Narrow Roads Are Causing Problems

MOUNDSVILLE – As the oil and gas industry continues to grow in Marshall County, so does the amount of truck traffic on narrow, dilapidated roads traveling to operation sites in some of the most rural parts of the county.

The combination of small country roads and heavy trucks sometimes driven by workers unfamiliar with the area has resulted in numerous instances of large vehicles running off the road, getting stuck or rolling over on narrow turns.

Marshall County Sheriff Kevin Cecil said accidents of this nature have been keeping his staff busy since the industry has boomed in the region. So far, not much has been done to prevent it either, he said.

“There are suggested routes for these trucks, but there is nothing preventing them from taking the smaller roads,” Cecil said. “It’s very frustrating. People look to us for answers, but we don’t have the ability to limit trucks on the road.”

Truck accidents that cause roads to shut down are not only a headache for drivers, but can also keep emergency personnel who drive ambulances or fire trucks from reaching a location quickly, as detours on the rural roads usually mean tacking on an extra 20-30 minutes of travel time.

A solution could be as simple as putting up a sign warning drivers which roads are dangerous for big trucks. Cecil said Fork Ridge Road was a hot spot for truck accidents until warning signs were recently installed advising drivers to avoid the hill. These warnings have almost eliminated truck problems in that area, he said.

Cecil hopes the West Virginia Division of Highways will invest in putting up more signs around the county to help combat truck problems.

“It goes to Charleston to make those kind of decisions,” Cecil said. “I’ve written the DOH asking to look into it, to look into the conditions and come up with an alternate plan. Signage would go a long way.”

However, Brent Walker, director of the West Virginia Department of Transportation, said the problem isn’t necessarily limited to trucks working for the oil and gas industry.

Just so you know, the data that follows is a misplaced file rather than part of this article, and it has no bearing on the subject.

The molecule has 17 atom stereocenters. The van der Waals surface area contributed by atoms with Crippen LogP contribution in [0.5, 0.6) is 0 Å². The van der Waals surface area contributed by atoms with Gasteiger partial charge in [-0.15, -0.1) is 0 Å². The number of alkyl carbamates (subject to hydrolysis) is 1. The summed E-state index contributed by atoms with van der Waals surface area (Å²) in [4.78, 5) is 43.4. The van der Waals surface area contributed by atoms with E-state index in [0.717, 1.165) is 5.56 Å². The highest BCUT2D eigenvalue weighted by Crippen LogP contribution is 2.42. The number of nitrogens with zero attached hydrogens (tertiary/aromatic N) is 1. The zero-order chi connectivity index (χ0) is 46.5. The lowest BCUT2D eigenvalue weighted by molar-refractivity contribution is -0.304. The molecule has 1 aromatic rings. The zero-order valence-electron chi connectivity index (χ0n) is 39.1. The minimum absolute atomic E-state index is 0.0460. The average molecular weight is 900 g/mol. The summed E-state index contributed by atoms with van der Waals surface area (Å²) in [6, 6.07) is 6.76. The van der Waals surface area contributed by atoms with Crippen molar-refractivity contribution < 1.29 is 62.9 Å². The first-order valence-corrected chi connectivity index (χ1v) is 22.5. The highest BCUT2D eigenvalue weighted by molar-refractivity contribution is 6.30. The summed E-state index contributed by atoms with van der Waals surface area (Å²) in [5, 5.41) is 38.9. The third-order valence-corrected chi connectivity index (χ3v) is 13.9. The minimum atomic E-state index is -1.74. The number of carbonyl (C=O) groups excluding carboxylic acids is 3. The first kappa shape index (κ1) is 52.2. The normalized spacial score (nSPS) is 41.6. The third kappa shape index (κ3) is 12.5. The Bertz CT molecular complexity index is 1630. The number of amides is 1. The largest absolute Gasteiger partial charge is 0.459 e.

“They could be contractors or trucks making deliveries that aren’t associated with oil and gas,” Walker said. “What we’re finding is they are trucks with a job in Moundsville and have to go to Cameron or Fairmont and they are relying on GPS systems. It’s not limited to oil and gas.”

Walker said gas companies in the county work with coordinators from the DOT to create predetermined routes before making deliveries. He said trucks that get stuck on small roads are probably delivery trucks looking for shortcuts to make deliveries on time. They also might be using a GPS system designed for cars instead of specialized GPS systems for trucks that determine routes suitable for large vehicles.

“The responsibility is with the companies to follow those maintenance agreements and the predetermined routes,” Walker said. “If it’s one of (the oil and gas) trucks, they would not be very happy. I would say it might be contractors that aren’t part of that or general deliveries that rely too heavily on maybe not the right GPS.”

Walker said the state continues to monitor these accidents and will put up more warning signs if trucks keep getting stuck on certain roads.

“Whenever we get notice (of an incident,) crews go out and take a look,” Walker said. “We certainly want to continue to provide safety in this regard by giving trucks a heads up. There is some accountability on their part as well.”